While in-residence at Monson Arts in Monson, ME, I took regular walks at the edges of woods surrounding town. Coming from a much different midwestern environment, I was surprised by the frequency of private property signs I encountered in the heavily-wooded landscape, and found them interrupting my internal dialogues on my strolls. In response, I created a number of companion signs posting my "private thoughts," including jokes and puns, snippets of text from various essays, song lyrics, and poems I read while in residence. I photographed these signs in-situ for later use in digital textile works.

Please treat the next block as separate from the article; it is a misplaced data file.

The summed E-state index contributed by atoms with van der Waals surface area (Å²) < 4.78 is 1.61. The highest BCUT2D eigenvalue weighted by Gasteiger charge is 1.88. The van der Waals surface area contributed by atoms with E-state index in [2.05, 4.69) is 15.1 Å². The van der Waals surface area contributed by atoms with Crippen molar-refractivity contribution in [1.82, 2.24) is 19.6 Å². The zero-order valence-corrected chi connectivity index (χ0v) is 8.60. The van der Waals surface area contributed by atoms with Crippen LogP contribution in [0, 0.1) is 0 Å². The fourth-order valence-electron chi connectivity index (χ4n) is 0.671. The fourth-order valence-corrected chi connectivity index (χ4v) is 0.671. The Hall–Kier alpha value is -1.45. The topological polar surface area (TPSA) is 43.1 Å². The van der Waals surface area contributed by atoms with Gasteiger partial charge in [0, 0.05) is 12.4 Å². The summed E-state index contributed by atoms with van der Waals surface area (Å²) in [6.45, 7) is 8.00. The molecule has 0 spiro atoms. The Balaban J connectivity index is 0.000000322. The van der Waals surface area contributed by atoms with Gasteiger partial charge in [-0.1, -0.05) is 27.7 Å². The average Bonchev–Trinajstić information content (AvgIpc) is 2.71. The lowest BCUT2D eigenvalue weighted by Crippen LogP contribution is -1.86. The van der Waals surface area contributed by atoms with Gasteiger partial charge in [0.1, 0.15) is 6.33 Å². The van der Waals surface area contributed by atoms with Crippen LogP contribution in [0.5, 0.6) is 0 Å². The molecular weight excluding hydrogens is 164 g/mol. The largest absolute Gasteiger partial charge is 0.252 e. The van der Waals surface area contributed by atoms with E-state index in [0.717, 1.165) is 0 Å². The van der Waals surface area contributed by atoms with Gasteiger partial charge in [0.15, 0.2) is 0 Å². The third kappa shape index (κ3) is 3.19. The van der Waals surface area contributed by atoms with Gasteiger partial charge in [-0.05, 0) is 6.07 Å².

What started as a playful response to my environment eventually opened space for conversation and stories from local residents about property rights, neighborliness, and the gender dynamics entrenched in notions of nature, ownership, and access--including a harrowing conversation about justice with the family of a local woman killed by a hunter on her own property.